In operation, the CS 6.2 ran quite cool even when playing for hours at loud volume. This told me, even before I found out, that the amplifier section is a Class D switching type amplifier. AVM is not very forthcoming on their website about the amplifier technology they are using, but they readily told me when I asked. AVM uses class D power modules from Pascal in Denmark. I’ve auditioned about half a dozen class D amplifier designs over my years of reviewing for PF, however, this is my first experience with Pascal, which focusses primarily on the pro-audio market. I liked, but did not love, the other class D amps I’ve had in my home, but you will read below that I was favorably impressed by the Pascal amps as implemented by AVM.
It’s worth noting that the CD player inside the CS 6.2 is quite special. AVM calls this True CD drive, built per their specs by Teac and is the only single focus CD drive out there with SPDIF output. All other drives are SATA output and not designed for audio but for data.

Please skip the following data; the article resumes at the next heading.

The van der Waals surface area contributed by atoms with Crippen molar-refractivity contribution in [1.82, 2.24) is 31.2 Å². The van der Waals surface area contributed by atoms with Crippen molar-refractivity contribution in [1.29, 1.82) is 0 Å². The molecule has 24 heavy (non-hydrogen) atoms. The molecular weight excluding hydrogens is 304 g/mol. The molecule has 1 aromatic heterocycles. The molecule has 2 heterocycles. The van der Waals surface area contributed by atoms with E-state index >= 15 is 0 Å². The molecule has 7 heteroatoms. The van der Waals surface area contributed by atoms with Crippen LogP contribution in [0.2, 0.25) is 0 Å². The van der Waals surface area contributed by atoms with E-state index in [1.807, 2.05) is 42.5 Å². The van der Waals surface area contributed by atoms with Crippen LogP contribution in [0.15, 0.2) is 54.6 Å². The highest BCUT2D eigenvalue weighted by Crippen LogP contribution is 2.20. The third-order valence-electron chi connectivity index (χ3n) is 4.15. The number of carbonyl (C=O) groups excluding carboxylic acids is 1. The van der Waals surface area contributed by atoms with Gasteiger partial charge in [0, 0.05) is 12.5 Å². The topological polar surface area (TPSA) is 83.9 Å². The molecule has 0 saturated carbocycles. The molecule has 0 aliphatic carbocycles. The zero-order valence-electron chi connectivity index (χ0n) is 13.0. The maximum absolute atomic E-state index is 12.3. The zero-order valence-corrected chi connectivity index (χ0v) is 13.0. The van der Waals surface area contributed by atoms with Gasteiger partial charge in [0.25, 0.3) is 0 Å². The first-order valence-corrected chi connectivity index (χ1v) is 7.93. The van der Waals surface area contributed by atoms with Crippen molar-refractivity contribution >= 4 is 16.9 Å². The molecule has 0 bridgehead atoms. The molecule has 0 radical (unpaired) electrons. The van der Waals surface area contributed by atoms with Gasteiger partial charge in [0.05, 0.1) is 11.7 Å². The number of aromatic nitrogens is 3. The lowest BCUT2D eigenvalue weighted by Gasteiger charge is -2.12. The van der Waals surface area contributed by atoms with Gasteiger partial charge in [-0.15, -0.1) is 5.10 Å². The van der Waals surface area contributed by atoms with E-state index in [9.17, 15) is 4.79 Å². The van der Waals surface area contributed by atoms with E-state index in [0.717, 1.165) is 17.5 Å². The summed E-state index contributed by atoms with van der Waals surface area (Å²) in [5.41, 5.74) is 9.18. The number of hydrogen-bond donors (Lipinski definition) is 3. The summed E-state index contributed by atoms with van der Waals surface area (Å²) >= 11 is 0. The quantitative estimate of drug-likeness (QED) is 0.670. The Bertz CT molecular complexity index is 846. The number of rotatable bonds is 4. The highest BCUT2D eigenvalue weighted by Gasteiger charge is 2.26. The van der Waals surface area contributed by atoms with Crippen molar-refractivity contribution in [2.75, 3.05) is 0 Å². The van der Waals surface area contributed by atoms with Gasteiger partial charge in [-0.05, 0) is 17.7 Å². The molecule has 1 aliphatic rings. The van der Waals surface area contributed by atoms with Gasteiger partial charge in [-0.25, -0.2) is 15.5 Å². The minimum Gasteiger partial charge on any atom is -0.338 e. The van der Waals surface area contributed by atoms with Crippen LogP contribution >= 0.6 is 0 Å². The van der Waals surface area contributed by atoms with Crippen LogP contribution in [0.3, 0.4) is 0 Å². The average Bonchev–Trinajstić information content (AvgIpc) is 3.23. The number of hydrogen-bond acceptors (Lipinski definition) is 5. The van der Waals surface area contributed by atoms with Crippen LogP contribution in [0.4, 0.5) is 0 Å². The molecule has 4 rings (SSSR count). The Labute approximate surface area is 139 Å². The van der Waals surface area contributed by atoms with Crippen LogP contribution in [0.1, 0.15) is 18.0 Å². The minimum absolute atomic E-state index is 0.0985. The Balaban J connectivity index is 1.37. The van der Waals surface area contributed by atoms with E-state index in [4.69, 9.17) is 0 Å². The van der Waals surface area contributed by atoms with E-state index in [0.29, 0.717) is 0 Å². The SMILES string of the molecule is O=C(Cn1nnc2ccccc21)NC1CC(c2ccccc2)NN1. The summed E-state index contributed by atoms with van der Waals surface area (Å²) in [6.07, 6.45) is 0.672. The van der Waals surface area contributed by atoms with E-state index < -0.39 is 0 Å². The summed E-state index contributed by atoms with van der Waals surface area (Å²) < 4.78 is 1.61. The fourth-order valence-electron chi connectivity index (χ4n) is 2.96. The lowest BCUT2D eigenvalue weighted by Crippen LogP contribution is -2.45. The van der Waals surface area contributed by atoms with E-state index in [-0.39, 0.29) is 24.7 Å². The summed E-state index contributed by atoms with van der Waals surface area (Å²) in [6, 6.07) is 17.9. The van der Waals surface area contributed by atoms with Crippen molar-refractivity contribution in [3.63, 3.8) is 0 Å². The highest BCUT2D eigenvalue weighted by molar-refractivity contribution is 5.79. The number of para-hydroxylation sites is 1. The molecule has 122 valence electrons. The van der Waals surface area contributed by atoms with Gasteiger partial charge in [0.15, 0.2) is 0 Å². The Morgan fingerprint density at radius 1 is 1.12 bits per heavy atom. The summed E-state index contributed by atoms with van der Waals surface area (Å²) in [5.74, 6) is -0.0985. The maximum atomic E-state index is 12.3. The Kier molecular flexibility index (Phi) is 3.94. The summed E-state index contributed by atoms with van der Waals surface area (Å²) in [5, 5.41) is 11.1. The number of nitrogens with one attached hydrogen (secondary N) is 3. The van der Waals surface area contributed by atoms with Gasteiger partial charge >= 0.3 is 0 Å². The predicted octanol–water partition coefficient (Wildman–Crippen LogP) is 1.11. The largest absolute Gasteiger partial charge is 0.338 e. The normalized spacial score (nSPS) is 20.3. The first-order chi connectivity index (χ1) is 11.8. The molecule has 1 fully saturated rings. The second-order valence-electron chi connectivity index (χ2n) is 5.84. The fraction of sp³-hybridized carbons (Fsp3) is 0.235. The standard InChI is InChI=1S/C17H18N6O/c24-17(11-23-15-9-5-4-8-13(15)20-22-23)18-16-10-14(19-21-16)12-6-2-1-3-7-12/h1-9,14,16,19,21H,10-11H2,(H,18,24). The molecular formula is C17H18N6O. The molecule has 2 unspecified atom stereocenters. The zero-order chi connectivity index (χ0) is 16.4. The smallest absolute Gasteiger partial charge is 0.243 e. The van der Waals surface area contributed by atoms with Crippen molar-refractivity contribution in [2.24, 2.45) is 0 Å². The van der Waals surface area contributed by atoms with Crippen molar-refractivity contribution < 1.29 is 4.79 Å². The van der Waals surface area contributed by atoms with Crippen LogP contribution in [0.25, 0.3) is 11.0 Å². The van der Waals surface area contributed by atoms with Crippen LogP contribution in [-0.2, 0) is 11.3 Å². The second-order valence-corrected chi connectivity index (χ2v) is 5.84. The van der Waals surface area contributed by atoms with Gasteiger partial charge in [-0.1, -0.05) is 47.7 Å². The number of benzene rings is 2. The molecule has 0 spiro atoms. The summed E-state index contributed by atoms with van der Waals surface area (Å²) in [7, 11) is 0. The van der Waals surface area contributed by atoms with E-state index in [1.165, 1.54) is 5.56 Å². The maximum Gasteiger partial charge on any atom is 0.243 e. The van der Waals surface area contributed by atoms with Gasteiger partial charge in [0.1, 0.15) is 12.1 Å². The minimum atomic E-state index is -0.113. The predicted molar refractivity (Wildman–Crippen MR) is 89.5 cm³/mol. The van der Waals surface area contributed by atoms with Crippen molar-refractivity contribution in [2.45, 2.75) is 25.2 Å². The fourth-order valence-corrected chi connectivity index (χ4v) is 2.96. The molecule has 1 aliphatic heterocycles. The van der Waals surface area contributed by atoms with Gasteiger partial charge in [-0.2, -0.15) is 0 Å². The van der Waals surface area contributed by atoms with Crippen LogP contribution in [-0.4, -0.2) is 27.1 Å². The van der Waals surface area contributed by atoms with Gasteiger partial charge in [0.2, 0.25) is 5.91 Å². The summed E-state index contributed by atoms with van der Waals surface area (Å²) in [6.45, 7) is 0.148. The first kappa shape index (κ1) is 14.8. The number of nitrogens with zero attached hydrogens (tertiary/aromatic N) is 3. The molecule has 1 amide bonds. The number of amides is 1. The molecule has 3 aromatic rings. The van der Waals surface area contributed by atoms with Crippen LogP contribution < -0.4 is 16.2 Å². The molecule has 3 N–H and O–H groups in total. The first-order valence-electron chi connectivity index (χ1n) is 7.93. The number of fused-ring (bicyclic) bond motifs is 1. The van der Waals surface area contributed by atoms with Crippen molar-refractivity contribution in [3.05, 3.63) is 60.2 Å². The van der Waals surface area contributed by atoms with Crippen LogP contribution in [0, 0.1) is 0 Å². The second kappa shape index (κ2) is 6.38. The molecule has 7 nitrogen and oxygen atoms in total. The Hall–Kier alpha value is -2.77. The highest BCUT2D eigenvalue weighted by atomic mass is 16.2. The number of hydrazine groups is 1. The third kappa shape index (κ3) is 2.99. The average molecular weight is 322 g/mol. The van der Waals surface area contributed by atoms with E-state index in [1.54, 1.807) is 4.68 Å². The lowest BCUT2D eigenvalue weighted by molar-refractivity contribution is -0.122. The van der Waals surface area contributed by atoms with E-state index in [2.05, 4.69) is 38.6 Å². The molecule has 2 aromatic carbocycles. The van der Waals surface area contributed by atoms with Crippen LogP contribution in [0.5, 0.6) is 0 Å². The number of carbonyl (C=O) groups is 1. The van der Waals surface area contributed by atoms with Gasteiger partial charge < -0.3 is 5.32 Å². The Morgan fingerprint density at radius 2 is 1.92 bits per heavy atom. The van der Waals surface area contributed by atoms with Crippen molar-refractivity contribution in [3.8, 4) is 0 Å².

The DAC chip set used by the CS 6.2 is built around two ESS 9018 K2M Sabre32 DACs per channel for truly balanced conversion to analog, so it is a quad configuration. For music on the USB B input you can select either Lo-Res or Hi-Res playback. Lo-Res mode is used to play back files up to 96kHz sample rate with no additional audio driver for your PC or Mac. The Hi-Res mode can be used to play back PCM files up to 384kHz/24-bits and is also used for DSD playback. The SPDIF inputs are only good for up to 192kHz/24-bit playback. The CS 6.2 also has sampling rate and filter options. You can select playback at either the Native sample rate of the file, or you can up-sample or down-sample at various rates from 44.1kHz to 384kHz. There are also two filter options, smooth and steep, although their action may be different depending on the selected sample rate. I preferred the smooth filter option on almost everything I tried as its sound seemed most natural to me. The effect of the sample rate conversion varied according to the source material. Most often I seemed to like up-sampling to 192kHz, which happens to correspond to the approach used on all files by my reference EAR Acute 3 disc player.